Blackouts, don’t you hate them? Look at the above image of the MLS Live playoff schedule. Blackouts pepper the screen. I’ve been trying to figure out the MLS algorithm for them. As a longtime NFL fan, most local games were (and are) blacked out on TV if the stadium failed to sell out for home games. For MLS, the formula seems to be: if a local cable network shows the game, then it gets blacked out on DirecTV and MLS Live. If NBC Sports Network shows the game, then an entire country gets the shaft. If ESPN shows a game, then there’s no MLS Live option.
Why? Well, in short, because MLS wants to get on the Cable TV gravy train while it can. However, there are a few problems. Continue reading “The MLS Live Blackout Black Eye” »
The goals. The recent sabbatical. The early retirement. The World Cup snub. The goals. There’s so many trite talking points when waxing on Landon Donovan, the all-time leading goalscorer for the US Men’s National Team. For the past few months, I’ve purposely kept away from the topic to gather my thoughts and hopefully pen something different. Long-time fans will recall the criticism Donovan received as the “kid who couldn’t hack it in Europe” when he returned from Bayern Leverkusen to San Jose. This belief was given further credence when Donovan and team USA failed to advance out of the group stages at Germany ’06. Yet after 2010, fans made peace with Donovan. In 2014, may were even sad when he was left off the roster (despite no role in qualifying).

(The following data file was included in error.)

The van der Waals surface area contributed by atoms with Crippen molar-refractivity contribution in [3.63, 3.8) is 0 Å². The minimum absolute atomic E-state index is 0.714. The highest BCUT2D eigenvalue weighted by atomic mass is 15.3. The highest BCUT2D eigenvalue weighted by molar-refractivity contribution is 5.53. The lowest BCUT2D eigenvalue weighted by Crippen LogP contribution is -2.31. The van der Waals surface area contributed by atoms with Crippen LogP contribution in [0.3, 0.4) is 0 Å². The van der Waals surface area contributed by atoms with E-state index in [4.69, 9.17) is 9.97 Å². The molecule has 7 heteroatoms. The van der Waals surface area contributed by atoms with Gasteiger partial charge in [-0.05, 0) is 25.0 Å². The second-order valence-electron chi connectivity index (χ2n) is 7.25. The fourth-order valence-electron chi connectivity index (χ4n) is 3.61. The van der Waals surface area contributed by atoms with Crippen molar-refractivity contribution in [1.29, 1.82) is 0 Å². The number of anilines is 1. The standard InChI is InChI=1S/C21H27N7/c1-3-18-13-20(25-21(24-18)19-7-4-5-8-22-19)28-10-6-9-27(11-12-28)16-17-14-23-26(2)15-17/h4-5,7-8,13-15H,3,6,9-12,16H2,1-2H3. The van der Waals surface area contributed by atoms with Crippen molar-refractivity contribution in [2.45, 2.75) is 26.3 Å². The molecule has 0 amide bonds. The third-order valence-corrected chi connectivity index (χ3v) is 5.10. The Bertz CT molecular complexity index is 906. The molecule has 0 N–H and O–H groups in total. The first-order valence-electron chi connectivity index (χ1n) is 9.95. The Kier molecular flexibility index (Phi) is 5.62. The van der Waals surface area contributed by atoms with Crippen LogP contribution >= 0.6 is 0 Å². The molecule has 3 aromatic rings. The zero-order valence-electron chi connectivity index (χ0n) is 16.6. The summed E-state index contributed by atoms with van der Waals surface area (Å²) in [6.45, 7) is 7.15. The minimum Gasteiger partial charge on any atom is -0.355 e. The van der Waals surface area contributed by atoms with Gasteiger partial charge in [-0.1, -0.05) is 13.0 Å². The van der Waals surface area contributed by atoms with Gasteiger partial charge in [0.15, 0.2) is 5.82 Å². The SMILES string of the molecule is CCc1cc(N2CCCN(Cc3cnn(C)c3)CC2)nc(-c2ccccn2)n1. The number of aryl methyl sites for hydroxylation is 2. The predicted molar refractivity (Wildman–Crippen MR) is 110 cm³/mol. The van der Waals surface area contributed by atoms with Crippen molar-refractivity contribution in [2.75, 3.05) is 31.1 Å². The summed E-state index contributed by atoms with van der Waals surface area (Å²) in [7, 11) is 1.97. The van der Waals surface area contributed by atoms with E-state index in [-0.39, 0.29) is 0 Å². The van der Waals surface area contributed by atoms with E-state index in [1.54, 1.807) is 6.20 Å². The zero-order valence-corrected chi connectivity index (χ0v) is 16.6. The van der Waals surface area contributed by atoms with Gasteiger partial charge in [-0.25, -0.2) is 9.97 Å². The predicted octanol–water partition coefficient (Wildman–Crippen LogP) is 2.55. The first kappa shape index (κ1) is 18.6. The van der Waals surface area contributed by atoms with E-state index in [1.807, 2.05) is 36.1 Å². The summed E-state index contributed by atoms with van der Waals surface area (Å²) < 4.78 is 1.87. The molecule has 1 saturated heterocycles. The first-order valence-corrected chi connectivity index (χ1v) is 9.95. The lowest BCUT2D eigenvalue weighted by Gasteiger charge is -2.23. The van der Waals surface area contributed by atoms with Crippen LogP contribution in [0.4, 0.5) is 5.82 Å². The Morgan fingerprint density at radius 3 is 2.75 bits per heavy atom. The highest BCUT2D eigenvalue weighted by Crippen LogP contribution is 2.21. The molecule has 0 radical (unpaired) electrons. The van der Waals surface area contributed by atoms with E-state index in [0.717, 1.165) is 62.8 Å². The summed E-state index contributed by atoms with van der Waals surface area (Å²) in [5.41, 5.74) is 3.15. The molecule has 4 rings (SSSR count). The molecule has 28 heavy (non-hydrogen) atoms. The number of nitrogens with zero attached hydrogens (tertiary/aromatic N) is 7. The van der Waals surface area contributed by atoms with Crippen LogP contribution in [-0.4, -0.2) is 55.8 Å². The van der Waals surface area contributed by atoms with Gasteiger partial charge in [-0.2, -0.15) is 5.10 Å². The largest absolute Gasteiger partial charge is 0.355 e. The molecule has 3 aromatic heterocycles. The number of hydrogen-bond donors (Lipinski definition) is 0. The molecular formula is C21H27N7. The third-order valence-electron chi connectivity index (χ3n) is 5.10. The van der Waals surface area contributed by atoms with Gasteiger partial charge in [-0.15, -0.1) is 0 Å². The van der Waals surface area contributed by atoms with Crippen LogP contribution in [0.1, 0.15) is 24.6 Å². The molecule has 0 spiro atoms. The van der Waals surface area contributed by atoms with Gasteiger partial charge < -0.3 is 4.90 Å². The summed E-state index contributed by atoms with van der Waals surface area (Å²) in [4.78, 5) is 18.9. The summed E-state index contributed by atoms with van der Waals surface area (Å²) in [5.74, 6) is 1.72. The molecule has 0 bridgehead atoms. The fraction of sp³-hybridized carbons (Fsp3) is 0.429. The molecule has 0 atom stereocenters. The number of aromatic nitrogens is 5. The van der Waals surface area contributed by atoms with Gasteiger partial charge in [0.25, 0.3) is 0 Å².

Still, what’s always most fascinated me about Donovan is not the sport, but rather his personal side. No, I don’t speak about the trite “not motivated” debate about whether “his head is in the game.” Rather, I refer to the weird anecdotes and incidents that popped up about him during his professional career. Many of these went beyond the typical “celebritydom gossip” to really make one ask: WTF? Here are some of my favs. Continue reading “Landon Donovan: Remembering the man we never knew” »
As you may have guessed, I live in Houston. The commute to work each day is brutal. I can feel a part of my soul die with each passing hour as I sit in my car, and not in the “Voldemort-hiding-his-soul-in-horicuxes” way – this is much more sinister and nefarious.
Luckily, there is quality audio entertainment. These fine talks talk pretty about futbol. Me talk pretty one day. Continue reading “Soccer Pod Links” »
I’ve always been uneasy with the term “beast mode” as used by TV pundits when describing an energetic or impressive athletic performance. Simply put, it’s not descriptive enough. Okay, so the athlete, a human, is doing something that is beyond the scope of a normal human, therefore they are similar to a beast. I get that. But the first time I heard the phrase, I thought of a blue, buff, hairy dude hanging upside down and reading Wittgenstein. I hear “beast mode” and think - what beast?